MELISSA BLOCK, host:
To help us better understand the forces behind the bloodshed in Kenya, we've turned to Makau Mutua. He is interim dean of the law school at the State University of New York at Buffalo. He's also the chairman of the Kenya Human Rights Commission. Professor Mutua, thanks for joining us.
Professor MAKU MUTUA (Interim Dean, Law School, State University of New York at Buffalo, Chairman, Kenya Human Rights Commission): Thanks for having me, Melissa.
BLOCK: When you consider the Kenyan population, 40 million people, more than 40 tribes. What is the strength of those tribal bonds, would you say, compared with national identity for the country as a whole?
Prof. MUTUA: Well, I think the first thing for us to realize is that Kenya is really an experiment in nation-building. The country was put together by the British by amalgamating these 40 different groups together. And for the most of the country's history, these groups have lived together peacefully in one nation. That is why what is happening is so tragic.
BLOCK: And what accounts for that do you think? And why has, why have these fissures come to the surface?
Prof. MUTUA: Well, there has always been ethnic tensions in Kenya. But you know, the current crisis cannot be traced back to the dawn of the independent state in 1963 when Oginga Odinga, who was then vice president, and Jomo Kenyatta, who was first president, had disagreements. Eventually, Odinga was hounded out of power. And this rupture between Odinga, who was a Luo, and Kenyatta, who was a Kikuyu, has continued to date.
BLOCK: You know, Kenya is in the middle of an economic boom. The economy is growing there. At the same time, there is this huge, huge class of the dispossessed. How much of that do you think is feeding in to the violence that we've seen in the last few days?
Prof. MUTUA: I think that, you know, the electoral campaign was run on several premises. It is true that the economy has grown at an average of five percent a year. But the problem is that the benefits of this economic rebound have not felt across the board. There is a large percentage of young people who are unemployed and who are dispossessed and who feel completely forgotten by the state. It is to these people that Odinga really appealed. Of course, as I said before, the conflict is also highly ethnicized, so that is mostly the Luo, the Luhya and the Kalenjin members of Kenyan society, you know, who are carrying out many of these attacks against Kikuyus.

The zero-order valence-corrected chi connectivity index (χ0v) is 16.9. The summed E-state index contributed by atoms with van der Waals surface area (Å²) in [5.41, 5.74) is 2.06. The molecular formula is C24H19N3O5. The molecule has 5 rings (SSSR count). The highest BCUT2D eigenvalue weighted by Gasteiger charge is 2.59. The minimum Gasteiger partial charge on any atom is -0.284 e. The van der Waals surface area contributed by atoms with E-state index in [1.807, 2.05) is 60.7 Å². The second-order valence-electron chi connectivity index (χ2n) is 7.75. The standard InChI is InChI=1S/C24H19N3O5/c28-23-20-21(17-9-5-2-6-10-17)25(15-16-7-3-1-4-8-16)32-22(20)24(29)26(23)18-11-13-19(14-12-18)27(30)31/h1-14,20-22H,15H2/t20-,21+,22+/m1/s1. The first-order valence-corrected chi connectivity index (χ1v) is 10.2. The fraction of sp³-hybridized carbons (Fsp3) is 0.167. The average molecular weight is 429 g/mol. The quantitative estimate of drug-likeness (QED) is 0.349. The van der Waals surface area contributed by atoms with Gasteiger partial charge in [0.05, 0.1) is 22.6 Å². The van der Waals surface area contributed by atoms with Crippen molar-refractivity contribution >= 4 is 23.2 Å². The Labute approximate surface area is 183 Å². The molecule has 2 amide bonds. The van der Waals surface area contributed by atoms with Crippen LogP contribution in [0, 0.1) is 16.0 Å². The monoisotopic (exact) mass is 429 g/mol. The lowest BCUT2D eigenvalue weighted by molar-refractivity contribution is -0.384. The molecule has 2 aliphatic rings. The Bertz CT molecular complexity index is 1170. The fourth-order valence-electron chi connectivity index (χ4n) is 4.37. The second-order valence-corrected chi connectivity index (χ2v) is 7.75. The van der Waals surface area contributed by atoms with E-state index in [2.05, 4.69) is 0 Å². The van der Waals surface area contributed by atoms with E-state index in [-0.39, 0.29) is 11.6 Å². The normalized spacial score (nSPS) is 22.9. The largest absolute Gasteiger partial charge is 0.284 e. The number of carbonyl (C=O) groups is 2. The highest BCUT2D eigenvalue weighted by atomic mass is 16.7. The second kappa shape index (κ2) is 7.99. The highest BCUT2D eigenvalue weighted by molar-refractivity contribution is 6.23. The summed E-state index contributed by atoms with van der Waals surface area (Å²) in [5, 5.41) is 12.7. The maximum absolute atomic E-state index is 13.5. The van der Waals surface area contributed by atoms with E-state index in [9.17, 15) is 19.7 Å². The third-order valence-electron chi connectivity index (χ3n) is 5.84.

BLOCK: What do you think is at stake, not just for Kenya here, but also for other countries in Africa and countries well beyond?
Prof. MUTUA: A collapse of the state in Kenya, you know, which a civil war would engender(ph) or a genocidal conflict, would see a massive flow of refugees from the country. The neighboring states have no ability or capacity to absorb such a large population. You know, secondly, Kenya is really the entry point for businesses and for investment in the region. Its economy is larger than the economies of the five or six countries around it put together so all these things is bound to be imperiled, of course, not to mention the lives of the population itself.
BLOCK: You did raise the specter of, I think your phrase was genocidal conflict. Do you really see the possibility that this could extend to that level?
Prof. MUTUA: I think that the kind of thing that we saw in the church in which 50 Kikuyus were killed because of their ethnicity is reminiscent really of the Rwanda genocide. You can imagine what would happen if Kikuyus or a very large group in the country started to retaliate. The whole place would go up in flames. It's extremely important that the two principal leaders, Raila Odinga and Mwai Kibaki, appeal to their supporters to step back in the brink.
BLOCK: Makau Mutua, thanks very much for talking with us today.
Prof. MUTUA: Thank you so much, Melissa.
BLOCK: Makau Mutua is interim dean of the law school at the State University of New York at Buffalo. He's also chairman of the Kenya Human Rights Commission.